LONGUEUIL, Que. - By the time Francois Legault took the stage at a bingo hall on Montreal's south shore, the room had filled to capacity with an overflow crowd waiting to hear from the man who promises a new Quebec.
The current wunderkind of Quebec politics raised his eyebrows in feigned surprise at the size of his audience.
"I just want to be sure," he said at a recent event in Longueuil.
"Bingo isn't here — it's on the other side."
Legault had no reason to be surprised.
A slew of recent polls suggest he could become the next premier of Quebec, and he is drawing crowds of more than 150 people at various stops of his cross-province tour.
But he's never been renowned for his oratory. For the moment, he doesn't even have a political party.
On paper, his Coalition for the Future of Quebec is nothing more than a group of political wanderers unsatisfied with the status quo.
It is obvious, though, that Legault's coalition intends to become a party in time for the next election.
The coalition's basic argument is that, after a 40-year stalemate in the battle over independence, Quebec politics needs to turn its sights to other, pressing economic issues.
It comes at a time when the governing Liberals steadfastly refuse to hold an inquiry into the construction industry, despite mounting evidence that the rot of corruption is worse than previously thought.
The Opposition Parti Quebecois, meanwhile, has been beset by infighting over the best way to achieve independence.
Tapping into widespread public disenchantment with politics, Legault has positioned himself as the vehicle of choice for those eager to break with debates of the past.
He is the lifelong independentiste who promises to shelve talk of independence for as long as he's in politics.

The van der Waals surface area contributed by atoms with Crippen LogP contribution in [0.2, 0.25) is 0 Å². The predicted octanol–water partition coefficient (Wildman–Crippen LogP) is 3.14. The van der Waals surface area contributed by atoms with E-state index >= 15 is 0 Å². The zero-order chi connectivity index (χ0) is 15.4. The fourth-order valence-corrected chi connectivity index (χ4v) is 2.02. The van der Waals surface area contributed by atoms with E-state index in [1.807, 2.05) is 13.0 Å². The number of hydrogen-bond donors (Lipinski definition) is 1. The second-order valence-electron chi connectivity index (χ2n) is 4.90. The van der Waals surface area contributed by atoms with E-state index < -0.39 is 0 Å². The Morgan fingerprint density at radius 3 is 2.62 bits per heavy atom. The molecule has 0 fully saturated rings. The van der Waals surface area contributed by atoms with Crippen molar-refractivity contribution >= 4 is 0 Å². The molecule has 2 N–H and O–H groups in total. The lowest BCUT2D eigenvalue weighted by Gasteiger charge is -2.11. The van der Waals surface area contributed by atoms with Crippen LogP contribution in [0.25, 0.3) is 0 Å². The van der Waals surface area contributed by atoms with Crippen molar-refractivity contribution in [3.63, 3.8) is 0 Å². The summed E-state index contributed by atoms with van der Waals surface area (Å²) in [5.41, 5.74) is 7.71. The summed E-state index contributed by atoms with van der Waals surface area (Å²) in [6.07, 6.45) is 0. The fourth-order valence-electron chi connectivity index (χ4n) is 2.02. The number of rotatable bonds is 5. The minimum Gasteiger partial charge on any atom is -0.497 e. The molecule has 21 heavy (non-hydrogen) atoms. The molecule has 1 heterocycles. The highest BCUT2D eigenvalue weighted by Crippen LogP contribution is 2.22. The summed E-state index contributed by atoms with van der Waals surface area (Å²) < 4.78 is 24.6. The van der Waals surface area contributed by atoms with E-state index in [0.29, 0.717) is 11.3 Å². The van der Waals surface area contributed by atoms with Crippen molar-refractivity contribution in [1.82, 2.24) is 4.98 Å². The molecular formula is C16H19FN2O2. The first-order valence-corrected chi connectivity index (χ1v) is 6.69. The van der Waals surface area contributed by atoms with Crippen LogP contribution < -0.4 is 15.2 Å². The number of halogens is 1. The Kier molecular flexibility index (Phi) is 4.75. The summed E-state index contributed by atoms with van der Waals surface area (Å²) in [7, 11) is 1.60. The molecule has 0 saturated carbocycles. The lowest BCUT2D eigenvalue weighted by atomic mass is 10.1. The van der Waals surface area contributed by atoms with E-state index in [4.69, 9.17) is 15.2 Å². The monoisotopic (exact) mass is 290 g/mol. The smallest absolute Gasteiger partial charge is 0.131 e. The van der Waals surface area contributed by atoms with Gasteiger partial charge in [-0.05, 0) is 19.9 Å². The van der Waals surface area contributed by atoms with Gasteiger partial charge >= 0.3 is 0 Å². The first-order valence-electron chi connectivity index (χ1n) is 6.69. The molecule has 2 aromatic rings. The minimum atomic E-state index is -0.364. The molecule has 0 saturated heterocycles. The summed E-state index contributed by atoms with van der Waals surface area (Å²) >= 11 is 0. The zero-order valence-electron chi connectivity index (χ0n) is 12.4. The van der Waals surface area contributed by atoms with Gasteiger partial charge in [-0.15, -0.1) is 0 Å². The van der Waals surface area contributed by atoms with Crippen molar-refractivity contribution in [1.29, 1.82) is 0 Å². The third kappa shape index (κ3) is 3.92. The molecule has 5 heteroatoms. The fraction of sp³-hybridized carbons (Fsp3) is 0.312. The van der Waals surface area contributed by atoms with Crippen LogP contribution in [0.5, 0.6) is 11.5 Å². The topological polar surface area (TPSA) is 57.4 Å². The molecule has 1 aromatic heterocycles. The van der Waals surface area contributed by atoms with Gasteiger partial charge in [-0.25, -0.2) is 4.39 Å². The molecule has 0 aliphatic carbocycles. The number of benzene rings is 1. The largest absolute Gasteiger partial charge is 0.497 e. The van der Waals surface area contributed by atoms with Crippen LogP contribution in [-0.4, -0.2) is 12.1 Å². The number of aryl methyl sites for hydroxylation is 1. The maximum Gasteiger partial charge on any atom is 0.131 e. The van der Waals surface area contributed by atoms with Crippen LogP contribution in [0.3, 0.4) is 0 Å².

He is the former Parti Quebecois cabinet minister who says the Parti Quebecois has lost its way.
He professes to lean a little to the right on economic issues, and a little to the left on social ones.
He offers, in other words, a little something to everyone.
His message has found a receptive audience in a province whose politics has, for two generations, been sharply divided by the debate over Quebec nationhood and frequently glossed over other issues.
Denis Cote gave up a weeknight with his wife and two children to see Legault speak in Longueuil. He said it was the first time he has felt connected with a politician.
"Those in power, just like those in opposition, are closing their eyes and not listening to the population," said Cote, a 40-year-old human-resources manager who recently ended a lifetime of political apathy to join the coalition as a volunteer.
"I want to follow the coalition in order to listen to new ideas, to see more."
Legault is keeping Quebec's political class in a state of anxiety as he decides whether to turn his coalition into a formal political party.
He says his current tour of Quebec is part of a consultation process that will end with a detailed policy platform being released by the end of the year.
If he feels his ideas are still falling on deaf ears then, he says, he'll then enter the fray.
"Of course the positive reception I'm getting is helping me choose," he told The Canadian Press in an interview.
"People want change but I am very careful when I look at polls. I want people to know the concrete changes we propose before taking their decision."
The crowd in the Longueuil bingo hall was made up mostly of middle-aged white men. Among them were several local politicians, including at least two unsuccessful Conservative candidates from the last federal election.
They offered murmurs of approval, and even spontaneous applause, as Legault excoriated the province's handling of education, health-care, the economy and culture.